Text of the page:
In 2015 Facebook learned that Dr. Aleksandr Kogan, a psychology professor at the University of Cambridge, illegally passed Facebook data that he collected with his app, “thisisyourdigitallife,” to the political and military strategy firm SCL/Cambridge Analytica.

Kogan billed “thisisyourdigitallife” as a research app used by psychologists and achieved 270,000 downloads. Each user consented for Kogan to access their personal information, including location, Facebook content they had liked, and friends and connections.

Cambridge Analytica also obtained data without users' consent from an additional ~87 million accounts and sold their findings to political campaigns, including those of Ted Cruz, Ben Carson, and Donald Trump.

Cambridge Analytica data breach internal email discussion

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This data leak is one of the largest and most upsetting for users to date, given the strong evidence of how Cambridge Analytica used their information to influence divisive elections.

For the millions of companies that use Facebook Login to authenticate their users, this investigation poses new business and ethical challenges. This article will help teams grapple with how the scandal could affect their operations and offer solutions for moving forward.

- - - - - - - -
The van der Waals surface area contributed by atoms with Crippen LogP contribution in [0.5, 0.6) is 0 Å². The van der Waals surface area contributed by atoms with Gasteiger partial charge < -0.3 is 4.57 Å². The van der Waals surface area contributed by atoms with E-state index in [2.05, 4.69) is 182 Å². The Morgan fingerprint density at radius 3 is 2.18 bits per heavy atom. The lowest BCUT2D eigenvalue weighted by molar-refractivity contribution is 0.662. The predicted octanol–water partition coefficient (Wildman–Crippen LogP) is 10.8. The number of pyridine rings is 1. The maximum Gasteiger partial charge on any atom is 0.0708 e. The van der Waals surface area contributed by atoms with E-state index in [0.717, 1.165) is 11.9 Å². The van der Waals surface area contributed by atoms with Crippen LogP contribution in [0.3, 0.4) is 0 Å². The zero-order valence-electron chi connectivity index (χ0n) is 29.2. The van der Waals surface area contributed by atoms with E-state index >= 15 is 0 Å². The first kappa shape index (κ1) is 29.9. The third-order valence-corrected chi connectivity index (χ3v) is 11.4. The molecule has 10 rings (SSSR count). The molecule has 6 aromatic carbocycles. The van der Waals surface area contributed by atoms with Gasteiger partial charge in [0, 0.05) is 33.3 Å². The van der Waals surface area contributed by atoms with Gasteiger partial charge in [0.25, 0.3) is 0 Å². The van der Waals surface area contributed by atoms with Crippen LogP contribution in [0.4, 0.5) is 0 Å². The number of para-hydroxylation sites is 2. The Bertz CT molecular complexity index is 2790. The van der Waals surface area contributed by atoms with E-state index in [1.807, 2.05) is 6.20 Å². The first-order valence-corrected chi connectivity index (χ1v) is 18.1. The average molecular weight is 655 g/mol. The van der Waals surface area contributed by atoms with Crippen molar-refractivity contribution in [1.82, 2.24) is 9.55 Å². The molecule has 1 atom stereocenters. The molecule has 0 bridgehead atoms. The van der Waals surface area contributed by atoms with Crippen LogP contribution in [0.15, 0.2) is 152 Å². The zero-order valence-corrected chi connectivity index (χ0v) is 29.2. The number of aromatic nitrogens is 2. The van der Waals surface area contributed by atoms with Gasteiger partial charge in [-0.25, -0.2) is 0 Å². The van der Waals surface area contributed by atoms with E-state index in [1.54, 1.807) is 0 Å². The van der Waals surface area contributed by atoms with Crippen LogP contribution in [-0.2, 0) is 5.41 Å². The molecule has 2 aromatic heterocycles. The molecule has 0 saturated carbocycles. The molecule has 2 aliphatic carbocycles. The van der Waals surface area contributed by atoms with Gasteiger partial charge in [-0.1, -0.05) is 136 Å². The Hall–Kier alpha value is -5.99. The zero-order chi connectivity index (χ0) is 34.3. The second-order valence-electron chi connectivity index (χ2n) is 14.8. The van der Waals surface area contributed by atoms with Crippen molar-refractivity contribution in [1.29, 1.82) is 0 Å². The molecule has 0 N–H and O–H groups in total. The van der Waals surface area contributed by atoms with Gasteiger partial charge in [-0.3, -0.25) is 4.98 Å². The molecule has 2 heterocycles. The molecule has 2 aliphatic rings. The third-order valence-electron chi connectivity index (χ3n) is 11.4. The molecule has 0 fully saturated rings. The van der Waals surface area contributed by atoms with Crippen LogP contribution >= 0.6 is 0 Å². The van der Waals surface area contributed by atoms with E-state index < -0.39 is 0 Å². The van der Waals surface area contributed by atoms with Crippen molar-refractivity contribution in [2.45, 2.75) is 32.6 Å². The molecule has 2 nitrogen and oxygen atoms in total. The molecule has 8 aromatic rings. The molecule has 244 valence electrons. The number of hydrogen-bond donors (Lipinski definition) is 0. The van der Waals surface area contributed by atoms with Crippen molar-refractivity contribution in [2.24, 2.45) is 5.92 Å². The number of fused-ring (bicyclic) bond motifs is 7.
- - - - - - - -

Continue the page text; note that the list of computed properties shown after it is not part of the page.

Should You Stop Using Facebook Login with Your Apps?

Shortly following news of the breach, Facebook launched an apology ad campaign aimed at helping users steer clear of dishonest accounts on its platform that could be attempting to steal their information.

Facebook post-data-breach apology ad campaign

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While the campaign provided some good insights, it also highlighted staggering issues within Facebook — particularly how the company has scaled without paying close enough attention to certain user behaviors.

From fake accounts to clickbait, spam, and more, it appears like Facebook could be a messy platform to continue to authenticate with — at least in the near-term.

Moreover, it could be a challenge to explain to your users why you are continuing to collect their Facebook data.

Solution 1: Use Other Forms of Social Login

You have a series of other options for authenticating your users.

Auth0 Social Connections dashboard

Auth0 supports 30+ social providers, including Twitter, Google, Yahoo, and LinkedIn. You can also just add any OAuth2 Authorization Server you need. Despite differences among each provider, Auth0 simplifies the process by unifying the way to call providers and the information you retrieve from them.

It's simple to switch providers in the Auth0 dashboard. If you haven't already, you can sign up for a free Auth0 account here. Then, simply click Connections, then Social. To enable a new provider, just flip the switch next to their icon. You can then select the desired attributes and permissions you want to get from the provider in the configuration popup.

Solution 2: Incorporate Simpler and More Visible Means of Obtaining User Information

Progressive profiling is another technique for gradually building up a profile of your customers. Each time they interact with your product, you display a short questionnaire. It can begin with something as simple as requesting a first and last name: